Sentencing of couple for abusing daughter hailed

Date: 2010-03-15

By Chang Jun

San Francisco - American families with adopted Chinese children have hailed the recent conviction of a couple from Washington State who had sexually abused their adopted Chinese daughter, even as they expressed concern about the likely negative impact of the incident on future adoptions of children from China.

Last Thursday, Donna Marie Whisenhunt, of Lacey, Washington State, was sentenced to 16 years in prison for raping her 8-year-old adopted daughter. The Pierce County Superior Court in Tacoma gave the ruling after the 47-year-old woman pleaded guilty to child rape as part of a plea deal.

Her husband, Eddy Tony Whisenhunt, 51, had also pleaded guilty and was sentenced last month to 18 years in prison.

The couple was arrested in May last year after their daughter talked to a school counselor about the sexual abuse. She had been adopted shortly after she was born in China. Police said the abuse occurred over a four-year period.

"The story of this little girl is tragic and what the parents did (to her) was unforgivable," Peggy Scott, president of Families with Children from China (FCC) - Northern California, told China Daily USA.

"Sexual abuse of children is an inexcusable crime, and it happens all over the world. The only thing we can say about all abusers is that they are horrible people. Our social welfare systems are supposed to guard against this ever happening to children who were adopted; that's why the home study is so important," said Scott.

"I wish the Whisenhunt couple would never get out of jail. I hope that little girl will learn to heal, and learn to trust people again, and that she will have a good life with kind, compassionate new parents," she said.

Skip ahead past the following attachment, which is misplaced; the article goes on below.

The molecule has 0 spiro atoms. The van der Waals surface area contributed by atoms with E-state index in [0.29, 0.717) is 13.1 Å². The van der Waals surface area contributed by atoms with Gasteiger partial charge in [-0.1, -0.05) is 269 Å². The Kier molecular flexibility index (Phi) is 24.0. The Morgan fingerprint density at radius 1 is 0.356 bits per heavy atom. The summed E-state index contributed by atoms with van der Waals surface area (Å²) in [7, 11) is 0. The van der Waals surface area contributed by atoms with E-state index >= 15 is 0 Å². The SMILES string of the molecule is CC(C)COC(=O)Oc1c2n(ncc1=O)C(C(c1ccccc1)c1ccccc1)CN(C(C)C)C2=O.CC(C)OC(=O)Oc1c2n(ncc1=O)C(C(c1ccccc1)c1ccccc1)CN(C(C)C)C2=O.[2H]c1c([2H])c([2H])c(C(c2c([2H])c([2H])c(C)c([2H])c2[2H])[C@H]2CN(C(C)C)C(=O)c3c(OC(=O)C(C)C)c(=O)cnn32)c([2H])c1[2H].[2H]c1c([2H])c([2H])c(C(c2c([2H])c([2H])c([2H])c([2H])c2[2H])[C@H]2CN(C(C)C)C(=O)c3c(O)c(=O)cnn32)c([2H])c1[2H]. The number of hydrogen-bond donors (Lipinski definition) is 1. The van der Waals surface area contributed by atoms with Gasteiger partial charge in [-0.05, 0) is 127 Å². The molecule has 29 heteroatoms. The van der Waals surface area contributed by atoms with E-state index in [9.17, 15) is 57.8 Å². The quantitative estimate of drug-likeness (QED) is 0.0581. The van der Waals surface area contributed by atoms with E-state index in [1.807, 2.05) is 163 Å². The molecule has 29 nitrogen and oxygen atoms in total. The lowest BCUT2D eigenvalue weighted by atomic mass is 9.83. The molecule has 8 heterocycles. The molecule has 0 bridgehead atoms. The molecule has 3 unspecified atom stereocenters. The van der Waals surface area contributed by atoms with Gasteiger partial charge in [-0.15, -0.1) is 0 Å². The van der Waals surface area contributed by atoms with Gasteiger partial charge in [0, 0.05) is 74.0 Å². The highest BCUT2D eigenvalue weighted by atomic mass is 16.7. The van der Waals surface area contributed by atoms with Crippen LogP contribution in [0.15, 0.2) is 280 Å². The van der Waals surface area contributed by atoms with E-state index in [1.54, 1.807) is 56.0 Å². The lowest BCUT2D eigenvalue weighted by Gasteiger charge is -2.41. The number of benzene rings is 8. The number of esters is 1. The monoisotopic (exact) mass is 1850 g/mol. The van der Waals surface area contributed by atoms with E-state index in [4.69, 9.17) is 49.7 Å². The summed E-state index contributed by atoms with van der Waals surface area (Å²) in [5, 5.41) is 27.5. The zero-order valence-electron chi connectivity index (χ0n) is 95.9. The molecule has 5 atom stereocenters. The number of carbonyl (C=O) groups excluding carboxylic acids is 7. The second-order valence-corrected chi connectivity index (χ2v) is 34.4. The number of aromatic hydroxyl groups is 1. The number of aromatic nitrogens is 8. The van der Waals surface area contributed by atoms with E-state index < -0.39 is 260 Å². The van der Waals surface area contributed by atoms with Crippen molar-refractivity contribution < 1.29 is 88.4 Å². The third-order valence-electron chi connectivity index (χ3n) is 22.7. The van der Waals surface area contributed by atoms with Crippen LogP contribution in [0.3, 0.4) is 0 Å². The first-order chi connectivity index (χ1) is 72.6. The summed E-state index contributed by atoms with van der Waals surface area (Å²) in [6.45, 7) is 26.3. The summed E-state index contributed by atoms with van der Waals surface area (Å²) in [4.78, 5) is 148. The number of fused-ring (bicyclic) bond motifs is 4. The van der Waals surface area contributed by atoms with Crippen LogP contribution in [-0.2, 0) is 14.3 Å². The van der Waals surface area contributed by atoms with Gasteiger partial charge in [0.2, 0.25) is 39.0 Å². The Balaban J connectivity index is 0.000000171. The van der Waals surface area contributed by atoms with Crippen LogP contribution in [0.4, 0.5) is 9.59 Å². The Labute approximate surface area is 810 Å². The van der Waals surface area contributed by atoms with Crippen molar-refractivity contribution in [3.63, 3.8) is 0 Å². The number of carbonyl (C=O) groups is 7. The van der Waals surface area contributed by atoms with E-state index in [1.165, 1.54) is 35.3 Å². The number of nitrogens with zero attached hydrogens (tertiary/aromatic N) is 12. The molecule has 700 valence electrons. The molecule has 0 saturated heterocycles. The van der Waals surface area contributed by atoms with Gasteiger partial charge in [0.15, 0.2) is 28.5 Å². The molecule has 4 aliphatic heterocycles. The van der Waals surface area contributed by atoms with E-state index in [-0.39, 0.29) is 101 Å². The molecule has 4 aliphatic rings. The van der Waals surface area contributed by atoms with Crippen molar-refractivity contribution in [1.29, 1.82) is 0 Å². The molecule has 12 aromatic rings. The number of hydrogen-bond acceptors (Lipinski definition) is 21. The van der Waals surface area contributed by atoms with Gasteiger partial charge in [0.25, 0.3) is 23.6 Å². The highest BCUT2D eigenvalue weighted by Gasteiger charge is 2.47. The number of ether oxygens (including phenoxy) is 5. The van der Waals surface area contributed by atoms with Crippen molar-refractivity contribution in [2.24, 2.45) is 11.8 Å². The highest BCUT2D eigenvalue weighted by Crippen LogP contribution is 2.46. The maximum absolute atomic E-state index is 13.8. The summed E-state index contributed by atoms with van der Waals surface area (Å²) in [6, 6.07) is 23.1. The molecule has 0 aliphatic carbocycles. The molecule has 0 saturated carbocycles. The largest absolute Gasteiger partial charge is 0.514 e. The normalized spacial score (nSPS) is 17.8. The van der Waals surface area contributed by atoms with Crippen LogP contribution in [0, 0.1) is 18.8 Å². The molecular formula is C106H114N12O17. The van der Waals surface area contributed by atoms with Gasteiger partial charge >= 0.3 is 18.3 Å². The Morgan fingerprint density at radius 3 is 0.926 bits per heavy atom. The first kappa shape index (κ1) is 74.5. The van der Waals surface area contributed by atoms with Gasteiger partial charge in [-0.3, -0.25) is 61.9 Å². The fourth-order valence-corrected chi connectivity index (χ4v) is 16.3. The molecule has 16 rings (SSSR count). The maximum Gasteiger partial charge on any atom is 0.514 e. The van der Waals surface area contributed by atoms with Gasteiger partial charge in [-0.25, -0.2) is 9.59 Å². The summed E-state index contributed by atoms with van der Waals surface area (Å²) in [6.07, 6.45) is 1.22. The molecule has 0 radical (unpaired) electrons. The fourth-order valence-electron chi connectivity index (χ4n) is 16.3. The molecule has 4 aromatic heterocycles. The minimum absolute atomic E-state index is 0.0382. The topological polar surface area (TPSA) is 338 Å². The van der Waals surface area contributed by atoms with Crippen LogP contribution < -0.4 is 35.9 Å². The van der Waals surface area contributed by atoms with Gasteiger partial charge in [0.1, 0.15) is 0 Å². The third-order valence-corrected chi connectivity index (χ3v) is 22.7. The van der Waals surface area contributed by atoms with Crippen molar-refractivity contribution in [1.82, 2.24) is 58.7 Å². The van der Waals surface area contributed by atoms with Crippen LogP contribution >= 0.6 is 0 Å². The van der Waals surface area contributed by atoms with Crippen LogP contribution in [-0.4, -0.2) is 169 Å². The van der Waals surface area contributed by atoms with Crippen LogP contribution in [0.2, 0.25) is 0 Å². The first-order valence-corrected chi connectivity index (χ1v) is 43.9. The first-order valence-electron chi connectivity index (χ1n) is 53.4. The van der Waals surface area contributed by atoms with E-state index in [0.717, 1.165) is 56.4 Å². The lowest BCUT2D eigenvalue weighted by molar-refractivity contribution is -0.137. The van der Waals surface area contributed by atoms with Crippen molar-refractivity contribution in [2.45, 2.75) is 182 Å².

Cai Xiaoqing, the China Program Coordinator for International Adoption of the Bay Area Adoption Services, said she and her organization were shocked by the incident.

Cai said every family adopting a child has to go through a rigorous assessment process and social workers would conduct a thorough check on each family. It was definitely an isolated case that should not be generalized, she said.

Cai said her organization would be even more careful in future, and hoped this case would not have a negative impact on the prospects of Chinese children getting adopted by American families.

Derek Sweetman, President of the DC chapter of FCC, who has also adopted Chinese children, said the story was tragic, as were instances of child abuse even in biological relationships. "I do not have any information that would indicate that the child's status as an adoptee was a contributing factor in the abuse," he said.

More than 3,000 Chinese children were adopted by parents in the US in 2009, the highest among all countries, according to a US State Department announcement two weeks ago. About 90 percent of the adopted Chinese children are female.

Chen Weihua and Kelly Dawson in New York and Tan Yingzi in Washington contributed to the report

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